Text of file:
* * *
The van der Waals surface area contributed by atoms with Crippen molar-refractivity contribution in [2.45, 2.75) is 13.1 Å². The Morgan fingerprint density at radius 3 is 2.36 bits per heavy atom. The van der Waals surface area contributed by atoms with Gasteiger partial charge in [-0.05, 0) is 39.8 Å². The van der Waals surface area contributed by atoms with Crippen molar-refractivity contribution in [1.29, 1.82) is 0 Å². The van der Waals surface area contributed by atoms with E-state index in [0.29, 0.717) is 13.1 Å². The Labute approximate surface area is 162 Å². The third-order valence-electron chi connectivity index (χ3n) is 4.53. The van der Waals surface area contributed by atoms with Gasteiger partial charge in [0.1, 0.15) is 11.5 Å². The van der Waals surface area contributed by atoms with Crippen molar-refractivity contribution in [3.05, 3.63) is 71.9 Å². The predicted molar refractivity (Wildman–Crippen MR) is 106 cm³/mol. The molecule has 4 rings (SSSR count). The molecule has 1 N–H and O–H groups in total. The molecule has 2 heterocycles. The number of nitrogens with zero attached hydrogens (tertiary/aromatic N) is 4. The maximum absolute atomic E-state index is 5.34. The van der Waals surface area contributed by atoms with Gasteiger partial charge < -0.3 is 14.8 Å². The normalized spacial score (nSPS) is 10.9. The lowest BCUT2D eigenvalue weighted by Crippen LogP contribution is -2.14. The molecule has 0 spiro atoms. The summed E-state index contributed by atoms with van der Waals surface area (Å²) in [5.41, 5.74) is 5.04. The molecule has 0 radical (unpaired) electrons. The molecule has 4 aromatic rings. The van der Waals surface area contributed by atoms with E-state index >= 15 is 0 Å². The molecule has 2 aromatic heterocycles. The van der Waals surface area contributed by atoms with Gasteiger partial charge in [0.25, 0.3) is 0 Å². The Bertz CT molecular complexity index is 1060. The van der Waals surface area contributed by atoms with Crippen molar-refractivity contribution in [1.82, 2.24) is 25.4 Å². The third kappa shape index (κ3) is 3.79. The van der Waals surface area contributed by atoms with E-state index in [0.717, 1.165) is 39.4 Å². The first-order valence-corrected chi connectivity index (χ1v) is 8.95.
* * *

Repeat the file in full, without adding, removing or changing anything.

The van der Waals surface area contributed by atoms with Crippen molar-refractivity contribution in [2.45, 2.75) is 13.1 Å². The Morgan fingerprint density at radius 3 is 2.36 bits per heavy atom. The van der Waals surface area contributed by atoms with Gasteiger partial charge in [-0.05, 0) is 39.8 Å². The van der Waals surface area contributed by atoms with Crippen molar-refractivity contribution in [1.29, 1.82) is 0 Å². The van der Waals surface area contributed by atoms with E-state index in [0.29, 0.717) is 13.1 Å². The Labute approximate surface area is 162 Å². The third-order valence-electron chi connectivity index (χ3n) is 4.53. The van der Waals surface area contributed by atoms with Gasteiger partial charge in [0.1, 0.15) is 11.5 Å². The van der Waals surface area contributed by atoms with Crippen molar-refractivity contribution in [3.05, 3.63) is 71.9 Å². The predicted molar refractivity (Wildman–Crippen MR) is 106 cm³/mol. The molecule has 4 rings (SSSR count). The molecule has 1 N–H and O–H groups in total. The molecule has 2 heterocycles. The number of nitrogens with zero attached hydrogens (tertiary/aromatic N) is 4. The maximum absolute atomic E-state index is 5.34. The van der Waals surface area contributed by atoms with Gasteiger partial charge < -0.3 is 14.8 Å². The normalized spacial score (nSPS) is 10.9. The lowest BCUT2D eigenvalue weighted by Crippen LogP contribution is -2.14. The molecule has 0 spiro atoms. The summed E-state index contributed by atoms with van der Waals surface area (Å²) in [5.41, 5.74) is 5.04. The molecule has 0 radical (unpaired) electrons. The molecule has 4 aromatic rings. The van der Waals surface area contributed by atoms with E-state index >= 15 is 0 Å². The molecule has 2 aromatic heterocycles. The van der Waals surface area contributed by atoms with Gasteiger partial charge in [0.25, 0.3) is 0 Å². The Bertz CT molecular complexity index is 1060. The van der Waals surface area contributed by atoms with Crippen molar-refractivity contribution in [1.82, 2.24) is 25.4 Å². The third kappa shape index (κ3) is 3.79. The van der Waals surface area contributed by atoms with E-state index in [0.717, 1.165) is 39.4 Å². The first-order valence-corrected chi connectivity index (χ1v) is 8.95.